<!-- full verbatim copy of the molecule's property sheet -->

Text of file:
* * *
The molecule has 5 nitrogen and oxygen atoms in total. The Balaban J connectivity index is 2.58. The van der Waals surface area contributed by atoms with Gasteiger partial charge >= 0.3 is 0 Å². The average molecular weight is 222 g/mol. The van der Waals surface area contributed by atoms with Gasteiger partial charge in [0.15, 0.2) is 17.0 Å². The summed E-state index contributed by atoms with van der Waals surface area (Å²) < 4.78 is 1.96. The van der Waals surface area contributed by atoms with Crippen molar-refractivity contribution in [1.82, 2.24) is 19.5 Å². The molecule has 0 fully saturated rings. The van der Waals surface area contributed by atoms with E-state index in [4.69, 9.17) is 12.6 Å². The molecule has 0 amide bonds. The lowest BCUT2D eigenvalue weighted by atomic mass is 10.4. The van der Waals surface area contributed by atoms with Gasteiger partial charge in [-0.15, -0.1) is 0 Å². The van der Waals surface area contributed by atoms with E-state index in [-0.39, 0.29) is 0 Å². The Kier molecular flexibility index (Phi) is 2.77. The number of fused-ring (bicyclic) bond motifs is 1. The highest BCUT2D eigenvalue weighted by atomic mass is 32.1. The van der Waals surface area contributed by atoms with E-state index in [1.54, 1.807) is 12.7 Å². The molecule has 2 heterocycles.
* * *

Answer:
The molecule has 5 nitrogen and oxygen atoms in total. The Balaban J connectivity index is 2.58. The van der Waals surface area contributed by atoms with Gasteiger partial charge >= 0.3 is 0 Å². The average molecular weight is 222 g/mol. The van der Waals surface area contributed by atoms with Gasteiger partial charge in [0.15, 0.2) is 17.0 Å². The summed E-state index contributed by atoms with van der Waals surface area (Å²) < 4.78 is 1.96. The van der Waals surface area contributed by atoms with Crippen molar-refractivity contribution in [1.82, 2.24) is 19.5 Å². The molecule has 0 fully saturated rings. The van der Waals surface area contributed by atoms with E-state index in [4.69, 9.17) is 12.6 Å². The molecule has 0 amide bonds. The lowest BCUT2D eigenvalue weighted by atomic mass is 10.4. The van der Waals surface area contributed by atoms with Gasteiger partial charge in [-0.15, -0.1) is 0 Å². The van der Waals surface area contributed by atoms with E-state index in [-0.39, 0.29) is 0 Å². The Kier molecular flexibility index (Phi) is 2.77. The number of fused-ring (bicyclic) bond motifs is 1. The highest BCUT2D eigenvalue weighted by atomic mass is 32.1. The van der Waals surface area contributed by atoms with E-state index in [1.54, 1.807) is 12.7 Å². The molecule has 2 heterocycles.